Okwui Enwezor Departs Munich’s Haus der Kunst; Cites Health Concerns
In further news: declining UK museum visitors sees country fall in world rankings; first winner of Turner Prize, Malcolm Morley, dies at 86
Celebrated curator and critic Okwui Enwezor is leaving his position as artistic director of Haus der Kunst (HdK) in Munich, Germany. In a statement to the press, Enwezor said he was stepping down for ‘health reasons’. He commented: ‘There is never an ideal time to leave, but I am stepping down when the Haus der Kunst is in an artistic position of strength. It has been a great privilege to lead this exceptional institution and work with such a dedicated and talented team.’ HdK’s appointment of the Nigerian-born curator in 2011 – who was also documenta’s first non-European director in 2002 – at an arts institution founded by the Nazis, was regarded as deeply symbolic. But his time at the museum has not been without challenges: last year, a CEO was appointed to work alongside Enwezor to oversee the museum's budgets. Read his interview with Jörg Heiser at the beginning of his HdK tenure here.
Olafur Eliasson has completed his first building in Vejle, Denmark. Dubbed Fjordenhus, it’s an elliptical structure composed of interlocking cylinders, partially submerged in a fjord. It has been created for Kirk Kapital (a wealth fund for the Lego family). The walls are composed of 970,000 bricks, using several types of unglazed brick as well as blue, green and silver glazed brickwork. Eliasson calls the placement of bricks ‘mini-artistic compositions’. The artist said that he wanted to create an organic building ‘that would respond to the ebb and flow of the tides, to the shimmering surface of the water.’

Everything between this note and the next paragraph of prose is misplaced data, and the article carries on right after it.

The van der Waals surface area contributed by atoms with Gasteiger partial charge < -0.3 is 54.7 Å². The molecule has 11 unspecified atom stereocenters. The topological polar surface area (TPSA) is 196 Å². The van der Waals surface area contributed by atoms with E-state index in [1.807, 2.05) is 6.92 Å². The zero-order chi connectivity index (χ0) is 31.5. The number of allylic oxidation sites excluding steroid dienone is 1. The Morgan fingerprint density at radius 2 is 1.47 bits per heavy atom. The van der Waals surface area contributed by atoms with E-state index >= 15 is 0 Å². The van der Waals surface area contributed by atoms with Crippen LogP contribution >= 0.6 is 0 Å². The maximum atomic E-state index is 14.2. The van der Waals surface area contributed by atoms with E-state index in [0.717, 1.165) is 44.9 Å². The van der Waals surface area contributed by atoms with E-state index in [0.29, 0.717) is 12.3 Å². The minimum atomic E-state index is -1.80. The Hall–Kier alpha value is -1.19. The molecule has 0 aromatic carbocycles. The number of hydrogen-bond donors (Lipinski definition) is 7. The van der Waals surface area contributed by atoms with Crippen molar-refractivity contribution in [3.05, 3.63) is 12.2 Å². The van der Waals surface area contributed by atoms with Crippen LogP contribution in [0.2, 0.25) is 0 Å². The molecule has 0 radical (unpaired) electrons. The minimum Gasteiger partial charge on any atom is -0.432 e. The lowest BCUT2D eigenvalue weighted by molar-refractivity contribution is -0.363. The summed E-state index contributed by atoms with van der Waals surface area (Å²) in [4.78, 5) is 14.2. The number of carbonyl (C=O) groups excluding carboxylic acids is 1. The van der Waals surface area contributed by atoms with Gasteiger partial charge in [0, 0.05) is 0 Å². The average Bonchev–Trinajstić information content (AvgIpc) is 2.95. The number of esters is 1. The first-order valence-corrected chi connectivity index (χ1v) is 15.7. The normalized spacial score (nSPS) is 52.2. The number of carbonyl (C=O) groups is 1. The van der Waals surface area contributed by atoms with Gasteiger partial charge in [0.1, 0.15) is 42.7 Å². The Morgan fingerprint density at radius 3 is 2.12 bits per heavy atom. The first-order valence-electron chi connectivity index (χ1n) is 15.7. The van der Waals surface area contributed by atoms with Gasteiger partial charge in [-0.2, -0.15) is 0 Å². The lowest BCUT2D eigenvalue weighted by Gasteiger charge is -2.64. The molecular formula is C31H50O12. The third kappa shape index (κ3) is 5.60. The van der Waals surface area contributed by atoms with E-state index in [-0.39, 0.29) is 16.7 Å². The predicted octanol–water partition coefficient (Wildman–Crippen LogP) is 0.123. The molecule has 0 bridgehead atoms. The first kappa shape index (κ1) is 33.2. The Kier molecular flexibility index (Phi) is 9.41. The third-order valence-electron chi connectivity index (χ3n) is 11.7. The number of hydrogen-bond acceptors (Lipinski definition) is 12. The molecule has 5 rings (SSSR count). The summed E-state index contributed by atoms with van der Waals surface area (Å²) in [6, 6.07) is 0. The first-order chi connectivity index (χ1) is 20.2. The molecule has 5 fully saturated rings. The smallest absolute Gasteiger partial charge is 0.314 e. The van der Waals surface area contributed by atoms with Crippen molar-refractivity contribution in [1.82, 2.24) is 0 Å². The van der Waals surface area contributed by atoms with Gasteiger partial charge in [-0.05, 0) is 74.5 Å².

UK Labour party leader Jeremy Corbyn has vowed to return the Elgin Marbles to Greece if he is elected Prime Minister. He told the Greek newspaper Ta Nea that the Parthenon sculptures, housed at the British Museum, ‘belong to Greece.’ Corbyn said: ‘As with everything stolen or removed from a country that was in the possession or colony – including objects looted from other countries in the past – we should also begin constructive talks with the Greek government on the return of the sculptures.’
Falling visitor figures have led museums in the UK to slide down the world’s top 20 most-visited museums, according to a new report carried out by the Themed Entertainment Association and the Economics practice at AECOM. Visits to those UK museums included on the list – all in London – declined by 1.15 million in 2017. The report concludes: ‘In the wake of the Brexit vote, consumer confidence decreased across the UK and is a likely culprit.’ Alongside a 4.4% drop in visits to the London museums, the report also noted an 11% increase for Asian museums. The British Museum has dropped from 6th to 8th, the National Gallery from 8th to 11th, and the Natural History Museum from 13th to 14th place.